The Stories from the Field series continues with Rob, who was recently posted in Brazil. His first assignment! You can keep up with Rob on his website.
Rob and I actually met up a couple of times when we both lived in DC in 2017. We connected because of Path to Foreign Service, and I am excited to see him having a great start in Brazil. Also, (spoiler) congratulations on learning Portuguese! The post below explains some of what language training is all about during A-100. Rob also shares his timeline from applicant to first post.
Getting through the process of becoming an FSO is a daunting yet exciting one. The day you get the email with an offer is one that will truly change your life. Walking into A-100 the first day is an experience you will never forget. Almost something out of a movie. All of this is well written and talked about within FS circles and online.
The part less talked about and was most challenging for me was the language training. I got Brazil on Flag Day, which meant Portuguese. Everyone takes the MLAT while in A-100, and I scored a 50. I am exactly average at learning new languages. If you already have a language coming in, it’s a HUGE advantage in my view.
The class is five hours a day in the classroom, typically with three students and one instructor. You have lab time, homework, and some admin time throughout the week as well.
Lab time includes practice with a lab proctor on pronunciation and some one on one time. You can also work on a variety of programs to better your language skills. You’ll sit there with headphones on and listen, speak, and read. Technology undoubtedly helps in learning a new language. Of course studying a foreign language in the US keeps you from getting some of the cultural nuggets that come with living in the country. For that, there are many good videos on YouTube that are suggested to you by instructors, fellow students, and sometimes even colleagues who are already at post.
Admin time gives you time to catch up on the administrative and personal things of life. On top of learning a language, you will be organizing your move to post which includes plenty of phone calls, emails, and various appointments. It’s a hectic yet exciting time.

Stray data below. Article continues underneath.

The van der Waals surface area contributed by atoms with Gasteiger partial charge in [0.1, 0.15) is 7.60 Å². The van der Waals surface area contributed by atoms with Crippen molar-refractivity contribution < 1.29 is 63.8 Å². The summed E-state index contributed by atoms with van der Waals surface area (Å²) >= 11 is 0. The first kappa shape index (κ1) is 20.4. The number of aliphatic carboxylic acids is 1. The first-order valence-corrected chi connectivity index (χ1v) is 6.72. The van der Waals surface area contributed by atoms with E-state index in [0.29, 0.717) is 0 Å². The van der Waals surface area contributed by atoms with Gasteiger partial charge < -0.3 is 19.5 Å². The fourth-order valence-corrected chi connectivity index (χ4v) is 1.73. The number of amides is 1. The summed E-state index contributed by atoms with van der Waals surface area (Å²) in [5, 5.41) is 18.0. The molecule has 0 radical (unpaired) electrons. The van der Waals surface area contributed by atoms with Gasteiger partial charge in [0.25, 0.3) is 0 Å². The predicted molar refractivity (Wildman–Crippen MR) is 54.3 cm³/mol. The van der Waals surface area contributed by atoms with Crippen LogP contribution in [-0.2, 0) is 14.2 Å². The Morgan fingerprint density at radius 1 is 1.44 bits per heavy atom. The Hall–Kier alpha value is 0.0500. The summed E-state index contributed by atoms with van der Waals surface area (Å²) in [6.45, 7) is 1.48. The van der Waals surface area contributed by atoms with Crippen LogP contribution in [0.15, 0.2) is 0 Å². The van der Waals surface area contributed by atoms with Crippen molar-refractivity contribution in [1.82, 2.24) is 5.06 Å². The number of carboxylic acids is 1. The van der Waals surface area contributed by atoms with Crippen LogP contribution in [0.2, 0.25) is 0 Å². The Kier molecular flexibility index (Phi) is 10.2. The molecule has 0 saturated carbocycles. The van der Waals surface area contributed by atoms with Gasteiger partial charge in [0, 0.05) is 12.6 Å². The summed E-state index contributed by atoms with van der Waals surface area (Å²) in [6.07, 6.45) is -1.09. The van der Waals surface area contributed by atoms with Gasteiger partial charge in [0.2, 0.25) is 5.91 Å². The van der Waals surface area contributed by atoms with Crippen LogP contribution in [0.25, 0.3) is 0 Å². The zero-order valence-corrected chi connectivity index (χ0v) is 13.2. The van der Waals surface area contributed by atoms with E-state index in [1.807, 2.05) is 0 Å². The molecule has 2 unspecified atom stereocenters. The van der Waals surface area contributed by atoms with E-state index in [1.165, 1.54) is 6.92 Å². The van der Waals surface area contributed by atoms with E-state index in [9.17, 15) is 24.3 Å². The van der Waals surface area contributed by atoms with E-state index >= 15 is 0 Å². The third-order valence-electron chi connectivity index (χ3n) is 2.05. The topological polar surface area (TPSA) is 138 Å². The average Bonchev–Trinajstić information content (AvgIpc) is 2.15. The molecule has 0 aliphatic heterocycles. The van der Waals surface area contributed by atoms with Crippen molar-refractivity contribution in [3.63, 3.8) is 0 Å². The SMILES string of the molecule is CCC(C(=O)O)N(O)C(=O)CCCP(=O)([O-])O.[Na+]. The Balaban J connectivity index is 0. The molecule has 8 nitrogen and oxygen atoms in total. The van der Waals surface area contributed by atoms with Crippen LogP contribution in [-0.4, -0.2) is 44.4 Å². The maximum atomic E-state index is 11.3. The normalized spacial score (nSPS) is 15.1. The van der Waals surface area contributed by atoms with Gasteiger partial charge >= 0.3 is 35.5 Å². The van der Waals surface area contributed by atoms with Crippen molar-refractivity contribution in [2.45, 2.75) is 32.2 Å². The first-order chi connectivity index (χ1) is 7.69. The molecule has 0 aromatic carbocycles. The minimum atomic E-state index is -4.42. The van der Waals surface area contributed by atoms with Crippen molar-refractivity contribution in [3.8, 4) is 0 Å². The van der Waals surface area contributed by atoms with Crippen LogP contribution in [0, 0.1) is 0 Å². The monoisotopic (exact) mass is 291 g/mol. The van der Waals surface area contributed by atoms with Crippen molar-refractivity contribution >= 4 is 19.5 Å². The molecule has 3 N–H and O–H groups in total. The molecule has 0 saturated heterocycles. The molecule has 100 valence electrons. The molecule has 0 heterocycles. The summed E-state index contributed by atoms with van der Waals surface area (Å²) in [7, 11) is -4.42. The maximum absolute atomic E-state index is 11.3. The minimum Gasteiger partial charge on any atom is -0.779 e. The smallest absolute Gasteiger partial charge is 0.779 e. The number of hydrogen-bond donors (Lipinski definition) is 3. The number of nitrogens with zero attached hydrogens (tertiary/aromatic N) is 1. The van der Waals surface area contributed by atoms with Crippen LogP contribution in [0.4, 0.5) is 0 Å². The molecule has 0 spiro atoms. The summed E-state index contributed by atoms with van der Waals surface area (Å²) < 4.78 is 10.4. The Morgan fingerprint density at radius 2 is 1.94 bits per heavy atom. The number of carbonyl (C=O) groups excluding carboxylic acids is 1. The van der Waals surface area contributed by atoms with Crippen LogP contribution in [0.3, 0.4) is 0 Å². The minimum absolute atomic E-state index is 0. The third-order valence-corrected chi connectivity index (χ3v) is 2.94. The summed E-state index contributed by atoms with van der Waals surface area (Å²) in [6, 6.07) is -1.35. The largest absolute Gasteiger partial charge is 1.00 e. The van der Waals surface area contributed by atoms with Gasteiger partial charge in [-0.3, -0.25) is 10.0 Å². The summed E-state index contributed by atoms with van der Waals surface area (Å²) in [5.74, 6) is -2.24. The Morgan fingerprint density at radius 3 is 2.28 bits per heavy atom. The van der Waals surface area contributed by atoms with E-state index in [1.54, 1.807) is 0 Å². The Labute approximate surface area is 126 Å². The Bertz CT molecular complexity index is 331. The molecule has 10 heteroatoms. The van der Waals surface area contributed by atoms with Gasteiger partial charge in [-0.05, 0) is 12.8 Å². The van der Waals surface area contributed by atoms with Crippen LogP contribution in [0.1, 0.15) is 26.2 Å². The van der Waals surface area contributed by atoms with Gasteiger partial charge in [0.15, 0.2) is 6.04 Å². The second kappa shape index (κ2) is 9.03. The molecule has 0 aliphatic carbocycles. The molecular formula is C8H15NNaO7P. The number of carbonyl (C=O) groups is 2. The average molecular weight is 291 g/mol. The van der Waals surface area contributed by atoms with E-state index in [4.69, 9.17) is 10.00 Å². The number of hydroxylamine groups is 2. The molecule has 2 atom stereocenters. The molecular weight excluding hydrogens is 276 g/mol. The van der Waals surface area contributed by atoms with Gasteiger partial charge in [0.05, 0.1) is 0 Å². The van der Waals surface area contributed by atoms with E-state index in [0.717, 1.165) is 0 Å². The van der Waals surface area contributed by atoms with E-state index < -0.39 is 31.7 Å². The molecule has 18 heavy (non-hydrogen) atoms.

Ultimately it is on you to learn the language, get off of language probation, and get to post.
For most romance languages you need a 3/3. This rating system is defined on the State Department’s website. While it varies for the other languages depending on where you are going and what the post requires. Everyone has to have a qualifying language on his or her employee profile in order to get off of language probation.
The test is not easy. But if I can do it, so can you. All the study materials, programs, books and support you need are provided to you. In fact, I am still studying while at post because I want to get better. The Foreign Service Institute (FSI) is a world-class institution with some of the best instructors (FSI recently celebrated its 70th anniversary). It is your job to learn a language and it is something that you should take very seriously.
Typically once you pass your language test at FSI, it is off to post. In some cases, you’ll have other training for your job and/or cone. Typically though, the only thing keeping you from going to post is passing your language test.
Below is my timeline from start to finish!
I wish all of you nothing but the best. This career path is an awesome one. So far it has been everything I thought it would be!
|Took the FSOT the first
time – failed
|Signed up for the FSOT||December 18, 2014|
|Took the FSOT||February 2, 2015|
|Found out I passed FSOT||February 26, 2015|
|March 19, 2015|
|Received email stating I
|May 8, 2015|
|Studied all summer
with DC group
|Took and passed Oral
|September 10, 2015|
|Received World Wide
availability medical clearance
|October 2, 2015|
|Received Top Secret
|Passed final suitability||March 2016|
|Received letter stating I
was on hiring register
|April 1, 2016|
|Received email offering me
a slot at A-100
|September 26, 2016|
|Begin A-100||January 9, 2017|
|Pass Language Test at FSI||December 12, 2017|
|Arrive at post in Brazil||December 19, 2017|
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7 thoughts on “Language Training at FSI”
I’m writing an article on language learning, so I’d like to know how many minutes a class hour is.
Which of the five career tracks (cones) you selected and Why?
PD. I have done public affairs most of my career so it was a natural fit.
Could you talk about how your post is selected? Do you rank a list of locations that you would like to work? Is the location chosen before your language is selected or does the language learned depend on the post you are assigned?
Really informative post. That time line is super intimidating. Yikes. This may be a dumb question, but is passing a language test a part of every new assignment or post?
Hi Jettera, I believe it is (if English is not spoken)!
Whether or not you need to pass a language test depends on the position you are going to fill. Even at posts in countries where English is not the official language, not every position is “language designated.” Google “language designated positions” for more information.